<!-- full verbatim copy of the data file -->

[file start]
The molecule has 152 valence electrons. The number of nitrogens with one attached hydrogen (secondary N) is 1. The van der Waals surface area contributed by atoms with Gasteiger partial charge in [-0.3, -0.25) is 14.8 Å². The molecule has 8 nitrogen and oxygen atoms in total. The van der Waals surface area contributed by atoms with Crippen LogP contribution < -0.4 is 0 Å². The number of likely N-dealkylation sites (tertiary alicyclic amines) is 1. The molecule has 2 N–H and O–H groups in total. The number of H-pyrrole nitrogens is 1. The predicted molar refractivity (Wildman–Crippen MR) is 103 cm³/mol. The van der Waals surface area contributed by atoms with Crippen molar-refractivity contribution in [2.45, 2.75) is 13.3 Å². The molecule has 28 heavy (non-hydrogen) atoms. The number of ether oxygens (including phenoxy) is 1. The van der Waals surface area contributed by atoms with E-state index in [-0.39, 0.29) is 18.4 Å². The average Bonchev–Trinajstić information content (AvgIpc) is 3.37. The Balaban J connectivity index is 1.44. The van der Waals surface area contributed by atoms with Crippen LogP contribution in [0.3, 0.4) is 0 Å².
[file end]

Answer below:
The molecule has 152 valence electrons. The number of nitrogens with one attached hydrogen (secondary N) is 1. The van der Waals surface area contributed by atoms with Gasteiger partial charge in [-0.3, -0.25) is 14.8 Å². The molecule has 8 nitrogen and oxygen atoms in total. The van der Waals surface area contributed by atoms with Crippen LogP contribution < -0.4 is 0 Å². The number of likely N-dealkylation sites (tertiary alicyclic amines) is 1. The molecule has 2 N–H and O–H groups in total. The number of H-pyrrole nitrogens is 1. The predicted molar refractivity (Wildman–Crippen MR) is 103 cm³/mol. The van der Waals surface area contributed by atoms with Crippen molar-refractivity contribution in [2.45, 2.75) is 13.3 Å². The molecule has 28 heavy (non-hydrogen) atoms. The number of ether oxygens (including phenoxy) is 1. The van der Waals surface area contributed by atoms with E-state index in [-0.39, 0.29) is 18.4 Å². The average Bonchev–Trinajstić information content (AvgIpc) is 3.37. The Balaban J connectivity index is 1.44. The van der Waals surface area contributed by atoms with Crippen LogP contribution in [0.3, 0.4) is 0 Å².